One month after Somalia’s al-Shabaab militants stormed Kenya’s Westgate shopping centre, killing sixty-seven people during a four-day siege, the threat from the militant group, and local sympathizers, remains high as officials in Somalia and in the African Union (AU) look towards increasing troop numbers in a bid to completely destroy a group which has transformed itself into a regional threat.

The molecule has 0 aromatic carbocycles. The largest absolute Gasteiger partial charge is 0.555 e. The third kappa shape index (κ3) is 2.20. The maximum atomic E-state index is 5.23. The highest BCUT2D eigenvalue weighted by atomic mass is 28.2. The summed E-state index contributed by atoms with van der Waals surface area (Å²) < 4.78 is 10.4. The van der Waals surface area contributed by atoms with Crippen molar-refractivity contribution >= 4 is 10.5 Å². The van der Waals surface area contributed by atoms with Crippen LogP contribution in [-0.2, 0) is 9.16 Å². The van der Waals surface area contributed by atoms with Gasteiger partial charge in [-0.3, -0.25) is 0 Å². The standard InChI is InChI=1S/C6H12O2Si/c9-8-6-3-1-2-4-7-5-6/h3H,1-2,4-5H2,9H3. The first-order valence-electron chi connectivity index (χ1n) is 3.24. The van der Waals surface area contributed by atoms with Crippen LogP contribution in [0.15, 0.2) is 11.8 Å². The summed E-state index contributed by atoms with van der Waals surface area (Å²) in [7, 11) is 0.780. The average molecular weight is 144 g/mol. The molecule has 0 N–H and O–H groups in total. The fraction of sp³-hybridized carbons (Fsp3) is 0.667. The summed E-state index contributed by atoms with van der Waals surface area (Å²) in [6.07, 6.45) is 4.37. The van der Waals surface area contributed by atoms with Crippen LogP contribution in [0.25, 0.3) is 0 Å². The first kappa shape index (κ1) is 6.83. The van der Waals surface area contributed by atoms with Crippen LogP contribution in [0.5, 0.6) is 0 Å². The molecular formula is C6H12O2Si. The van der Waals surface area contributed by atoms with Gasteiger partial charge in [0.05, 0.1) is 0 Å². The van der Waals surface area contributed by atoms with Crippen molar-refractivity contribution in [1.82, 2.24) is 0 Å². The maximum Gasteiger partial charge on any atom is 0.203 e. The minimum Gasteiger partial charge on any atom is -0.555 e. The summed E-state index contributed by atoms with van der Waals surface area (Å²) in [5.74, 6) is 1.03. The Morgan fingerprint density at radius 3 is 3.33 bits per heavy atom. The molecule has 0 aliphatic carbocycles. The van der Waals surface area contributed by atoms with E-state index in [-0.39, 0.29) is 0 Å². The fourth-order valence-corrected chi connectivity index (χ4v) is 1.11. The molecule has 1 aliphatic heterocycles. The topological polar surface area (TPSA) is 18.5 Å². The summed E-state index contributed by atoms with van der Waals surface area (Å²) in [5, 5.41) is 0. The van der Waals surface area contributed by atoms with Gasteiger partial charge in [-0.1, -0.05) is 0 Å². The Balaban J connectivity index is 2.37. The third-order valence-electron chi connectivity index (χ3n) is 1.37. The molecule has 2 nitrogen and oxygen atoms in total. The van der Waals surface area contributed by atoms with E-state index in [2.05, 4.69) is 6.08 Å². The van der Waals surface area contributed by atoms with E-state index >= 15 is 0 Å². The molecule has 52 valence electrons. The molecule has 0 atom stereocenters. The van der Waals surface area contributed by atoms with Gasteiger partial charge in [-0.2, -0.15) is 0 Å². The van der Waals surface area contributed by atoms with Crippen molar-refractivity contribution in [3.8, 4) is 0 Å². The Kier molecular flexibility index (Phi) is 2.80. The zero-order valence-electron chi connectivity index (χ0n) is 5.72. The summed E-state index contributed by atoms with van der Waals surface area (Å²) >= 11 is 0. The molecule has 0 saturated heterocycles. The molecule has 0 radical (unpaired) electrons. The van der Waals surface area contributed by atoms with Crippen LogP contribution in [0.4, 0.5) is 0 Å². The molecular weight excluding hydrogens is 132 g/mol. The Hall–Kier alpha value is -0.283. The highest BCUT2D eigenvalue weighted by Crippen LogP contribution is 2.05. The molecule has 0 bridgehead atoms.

Posters reading “if you haven’t learnt the lesson Westgate, more is coming,” which were posted up last week during rallies held in the southern Somali port of Barawe, an al-Shabaab stronghold, confirm what is already going on throughout the country. Over the past number of months, al-Shabaab has significantly increased its attacks, both within Somalia and near the border regions with Kenya and Ethiopia, both countries which have deployed troops to Somalia in order to combat the militant group. While these attacks will not stop any time soon, recent remarks made by commanders within the group have indicated that al-Shabaab may increasingly place pressure on those states that have deployed troops in Somalia in a bid to force their withdrawal.